As guests search for more unique experiences, owners of branded properties look to independent and boutique properties for guidance.
The hospitality industry has had a history of globalization and brand standards; the great franchises were built upon these principles.
During a large part of the 20th century, corporate travelers and leisure guests alike arrived at their destination with a certain homogeneous expectation including what their room would look like, what amenities would be available, even down to how the lobby would feel. Consistency and uniformity by the brand were king.
Fast forward to today’s trending desire for a lifestyle, experiential, boutique, one-of-a-kind hotel. In the current market, we are seeing more and more branded assets drop their flags to move independent. This pivot in the positioning of hotels can be attributed to several different factors.
The authenticity factor
More and more travelers are seeking ways to stay and experience a destination in a more local and unique way. Original artwork, design implementation, cuisine and beverage offerings that reflect local neighborhoods, communities or cultures continue to be celebrated in travel.
Independent hoteliers have been able to capitalize on these crowd-pleasing trends with the freedom and flexibility to customize the guest experience in a way that most brand standards do not fully allow. Many brands today are now trying to incorporate this strategy into their newer concepts, and it will be interesting to see how this plays out between the intent of customization and the required adherence to the brand.
Innovative and cutting-edge design
For many years, innovation seemed to be reserved for only the luxury offerings, but now it can be found at every level of hotel in the independent sphere.
Conversions of midscale select-service properties—and even motels—in the right locations can be wildly successful in today’s market as hip, high-design hotels. The ability for an independent hotel to capture the essence of the neighborhood in its design and bring the community into the hotel has wide appeal for modern travelers and the community itself.
Unique amenities are found at the intersection of community, creativity and nostalgia.
Whether it is giant Jenga or Connect Four, Pac-Man or ping pong, or even a little Twister readily available in public spaces, guests inevitably meet and interact for a much more memorable experience. Lit billiards tables around the pool for evening play and cocktails or repositioned lobby spaces designed as a place to gather ensure the hotel experience involves much more than a comfortable guestroom.
Even conversions of the classic corporate gym to a Zen yoga studio or kickboxing dojo are examples of traditional amenities evolving into something more unique. Successful independent hoteliers of every asset size are striving to utilize every square inch of common space to allow guests to have meaningful shared experiences.
Complimentary continental breakfast
Free breakfast has been a staple of the brands’ select-service properties for years—even after it started out as a light continental breakfast—and has expanded to pancakes, waffles, bacon and eggs, along with all the other continental trimmings. Many converted independents kept this tradition up until recently.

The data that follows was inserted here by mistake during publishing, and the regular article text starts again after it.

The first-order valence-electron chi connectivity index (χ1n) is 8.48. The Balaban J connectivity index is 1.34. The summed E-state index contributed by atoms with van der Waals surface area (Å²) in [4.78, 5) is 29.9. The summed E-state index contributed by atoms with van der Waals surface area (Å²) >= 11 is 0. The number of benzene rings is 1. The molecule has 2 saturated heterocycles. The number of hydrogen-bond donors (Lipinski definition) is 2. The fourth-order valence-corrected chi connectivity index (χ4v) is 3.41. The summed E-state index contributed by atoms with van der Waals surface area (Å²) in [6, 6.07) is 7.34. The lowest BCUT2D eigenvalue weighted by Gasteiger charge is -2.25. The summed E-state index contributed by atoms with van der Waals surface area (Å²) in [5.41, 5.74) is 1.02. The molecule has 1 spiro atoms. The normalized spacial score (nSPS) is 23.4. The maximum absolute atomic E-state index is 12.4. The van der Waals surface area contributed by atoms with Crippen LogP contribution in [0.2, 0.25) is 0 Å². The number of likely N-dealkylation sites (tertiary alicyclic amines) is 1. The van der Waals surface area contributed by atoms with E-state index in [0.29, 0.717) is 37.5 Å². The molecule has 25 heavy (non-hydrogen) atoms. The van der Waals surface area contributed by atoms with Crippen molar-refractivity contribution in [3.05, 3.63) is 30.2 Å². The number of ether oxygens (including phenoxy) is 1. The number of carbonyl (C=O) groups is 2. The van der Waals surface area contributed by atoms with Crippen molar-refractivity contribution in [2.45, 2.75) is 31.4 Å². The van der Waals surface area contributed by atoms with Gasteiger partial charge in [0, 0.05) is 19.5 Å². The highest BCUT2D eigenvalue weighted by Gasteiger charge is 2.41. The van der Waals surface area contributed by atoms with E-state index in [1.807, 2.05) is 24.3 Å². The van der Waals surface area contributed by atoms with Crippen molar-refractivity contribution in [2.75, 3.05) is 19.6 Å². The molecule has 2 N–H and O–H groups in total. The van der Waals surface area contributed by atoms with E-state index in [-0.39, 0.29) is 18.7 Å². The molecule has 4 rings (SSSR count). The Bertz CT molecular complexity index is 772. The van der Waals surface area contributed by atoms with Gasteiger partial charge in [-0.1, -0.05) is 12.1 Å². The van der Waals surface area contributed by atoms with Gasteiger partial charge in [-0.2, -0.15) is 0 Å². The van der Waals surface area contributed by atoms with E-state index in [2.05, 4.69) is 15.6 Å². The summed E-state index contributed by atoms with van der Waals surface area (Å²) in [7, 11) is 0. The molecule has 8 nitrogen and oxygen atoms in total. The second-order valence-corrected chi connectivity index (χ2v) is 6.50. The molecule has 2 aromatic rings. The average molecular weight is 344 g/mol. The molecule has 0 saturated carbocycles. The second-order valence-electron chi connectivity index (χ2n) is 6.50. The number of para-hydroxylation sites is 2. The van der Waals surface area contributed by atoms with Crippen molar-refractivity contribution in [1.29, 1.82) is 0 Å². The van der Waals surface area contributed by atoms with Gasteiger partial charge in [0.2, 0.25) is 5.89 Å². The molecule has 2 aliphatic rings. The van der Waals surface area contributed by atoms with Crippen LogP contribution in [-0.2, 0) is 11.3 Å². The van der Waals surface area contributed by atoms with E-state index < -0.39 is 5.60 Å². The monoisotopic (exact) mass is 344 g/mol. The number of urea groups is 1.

Now TripAdvisor reviews show that guests no longer perceive this type of breakfast offering as a value. Instead, the preference has shifted to a retail barista offering model with gourmet coffee, muffins and breakfast sandwiches or burritos for individual sale. The previous complimentary breakfast model would cost a medium-sized, 80-room hotel $100,000 to $200,000 per year. In turn, the new retail barista model aims to break even, while creating a much higher perceived value for the guests.
This can translate into significant value increases at the property both from a cost-saving standpoint and better guest satisfaction scores. The challenge is to make the food-and-beverage offerings fresh. Creating simple yet tasty meals using stripped down prep-kitchens is a difficult task, but the rewards for owners will be worth it.
The hospitality industry is founded on the principles of globalization and brand standards. Independent hoteliers are now trying to take those foundational principles and turn them on their collective heads. Independents are striving to allow guests to create their own unique, local experience rather than have a brand dictate a standard, expected experience.
Which experience are you looking for?
Matt Marquis is CEO and president of Pacifica Hotels. In 2000, Marquis, along with his father, Dale Marquis, formed Invest West Financial Corp as the family’s primary business and acquired Pacifica Hotel Company from their partners. Today they work together in creating and developing a dynamic family business focused on real estate and hospitality investments for the future. Marquis has a BA in communications with a business minor from Brigham Young University and an MBA from Pepperdine’s Graziadio School of Business. He also completed Harvard’s Families in Business seminar. He has served on the boards of several community groups, including the United Boys and Girls Clubs, Autism Society of American, and Cold Springs School Foundation, and is also a member and past member of the board of the Young President’s Organization (YPO).
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